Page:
Adani’s coal mine project gets re-approval in Australia

From Natasha Chaku

Indian mining giant Adani’s plan to build one of the world’s largest coal mines got a new lease of life today after the Australian government gave its re-approval to the 16.5 billion controversy-hit project but with “strictest conditions” amid environmental concerns.

Over two months after an Australian court revoked the environmental approval for the project, Environment Minister Greg Hunt signed the papers, giving Adani the re-approval with conditions imposed that take into account community issues and would ensure that the company meets the highest environmental standards.

The federal court in August had revoked the original approval due to a bureaucratic bungle over two vulnerable species — the yakka skink and the ornamental snake.

Stating that Adani’s project was given re-approval “in accordance with national environment law”, Hunt said his nod for the project considered additional information provided by Adani and environmental groups.

The approval would be “subject to 36 of the strictest conditions in Australian history,” he said.

“The conditions I have imposed take into account issues raised by the community and ensure that the proponent must meet the highest environmental standards,” Hunt was quoted as saying by ABC News.

“The rigorous conditions will protect threatened species and provide long-term benefits for the environment through the development of an offset package,” he said.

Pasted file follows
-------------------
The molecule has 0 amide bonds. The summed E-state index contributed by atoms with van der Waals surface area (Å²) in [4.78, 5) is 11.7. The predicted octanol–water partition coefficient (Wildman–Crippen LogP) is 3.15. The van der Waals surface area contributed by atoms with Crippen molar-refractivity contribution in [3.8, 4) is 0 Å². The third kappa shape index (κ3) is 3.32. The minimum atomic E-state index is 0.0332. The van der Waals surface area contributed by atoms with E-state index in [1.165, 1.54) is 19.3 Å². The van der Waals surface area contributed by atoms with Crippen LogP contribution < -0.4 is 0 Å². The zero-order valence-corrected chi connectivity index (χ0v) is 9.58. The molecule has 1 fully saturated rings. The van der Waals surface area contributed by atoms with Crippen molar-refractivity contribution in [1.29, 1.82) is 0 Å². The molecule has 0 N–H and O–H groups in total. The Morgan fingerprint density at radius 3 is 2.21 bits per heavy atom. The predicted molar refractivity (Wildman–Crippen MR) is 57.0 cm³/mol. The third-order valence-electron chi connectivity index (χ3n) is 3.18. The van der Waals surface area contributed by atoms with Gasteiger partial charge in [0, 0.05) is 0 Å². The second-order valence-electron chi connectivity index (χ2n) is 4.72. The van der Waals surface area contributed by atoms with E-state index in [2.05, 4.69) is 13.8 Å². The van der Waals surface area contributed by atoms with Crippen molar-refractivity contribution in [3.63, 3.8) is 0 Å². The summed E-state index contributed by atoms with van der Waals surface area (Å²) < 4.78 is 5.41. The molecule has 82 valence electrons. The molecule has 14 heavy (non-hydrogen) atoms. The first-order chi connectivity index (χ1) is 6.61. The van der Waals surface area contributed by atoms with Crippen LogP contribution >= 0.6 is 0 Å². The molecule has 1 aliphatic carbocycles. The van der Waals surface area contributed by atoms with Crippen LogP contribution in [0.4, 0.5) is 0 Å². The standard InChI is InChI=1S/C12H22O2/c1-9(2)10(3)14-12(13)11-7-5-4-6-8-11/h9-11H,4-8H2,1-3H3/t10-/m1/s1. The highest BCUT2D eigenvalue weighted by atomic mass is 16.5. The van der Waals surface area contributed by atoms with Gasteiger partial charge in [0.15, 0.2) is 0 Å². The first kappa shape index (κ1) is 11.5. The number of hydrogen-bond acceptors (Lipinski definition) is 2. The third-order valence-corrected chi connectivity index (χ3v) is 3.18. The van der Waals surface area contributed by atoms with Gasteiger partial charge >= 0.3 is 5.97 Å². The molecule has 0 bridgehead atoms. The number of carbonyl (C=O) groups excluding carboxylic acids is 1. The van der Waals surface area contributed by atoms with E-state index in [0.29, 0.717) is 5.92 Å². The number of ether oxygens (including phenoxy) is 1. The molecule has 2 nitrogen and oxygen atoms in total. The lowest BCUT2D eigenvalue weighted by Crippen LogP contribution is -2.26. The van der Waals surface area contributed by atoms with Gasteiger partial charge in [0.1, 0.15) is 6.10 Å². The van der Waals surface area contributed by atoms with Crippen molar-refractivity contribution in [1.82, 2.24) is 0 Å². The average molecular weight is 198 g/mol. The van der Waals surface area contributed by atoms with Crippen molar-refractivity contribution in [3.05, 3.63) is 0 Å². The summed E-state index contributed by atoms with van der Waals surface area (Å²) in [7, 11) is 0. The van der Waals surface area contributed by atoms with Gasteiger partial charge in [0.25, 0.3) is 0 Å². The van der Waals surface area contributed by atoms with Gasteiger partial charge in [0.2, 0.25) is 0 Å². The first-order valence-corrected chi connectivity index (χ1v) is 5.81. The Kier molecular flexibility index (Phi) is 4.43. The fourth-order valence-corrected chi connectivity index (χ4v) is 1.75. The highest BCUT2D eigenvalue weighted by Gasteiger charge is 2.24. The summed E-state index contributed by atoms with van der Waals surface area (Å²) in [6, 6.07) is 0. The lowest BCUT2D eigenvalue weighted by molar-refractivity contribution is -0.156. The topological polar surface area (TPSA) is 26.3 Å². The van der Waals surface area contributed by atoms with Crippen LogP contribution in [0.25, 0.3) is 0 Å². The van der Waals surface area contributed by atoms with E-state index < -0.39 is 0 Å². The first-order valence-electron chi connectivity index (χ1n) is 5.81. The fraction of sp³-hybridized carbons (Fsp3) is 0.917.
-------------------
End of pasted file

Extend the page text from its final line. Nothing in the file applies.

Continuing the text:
Hunt said he would personally approve the measures before mining can start.

Meanwhile, Adani Australia today welcomed the latest announcement and said the re-approval by the federal government made it clear that concerns have been addressed, reflected in rigorous and painstaking conditions.

Adani stressed that what was required for companies planning major job creating and infrastructure generating projects in Australia is certainty on approvals.

“It is certainty over the remaining approvals that is now key to the company progressing its plan to deliver mine, rail and port projects in Queensland that will deliver 10,000 direct and indirect jobs, and USD 22 billion in taxes and royalties to be reinvested back into community services,” the statement said.

“Consistent with our public statements over the past several months, we look forward to the remaining government approvals and decision processes being dealt with promptly to ensure these job creating projects get back on track, so the much needed economic benefits of this project can commence and we can continue with our aspiration to build a long term future with Queensland,” the company said.

Conservationists fears that the project threatens the Great Barrier Reef and vulnerable species while worsening global climate change.


error: Content is protected !!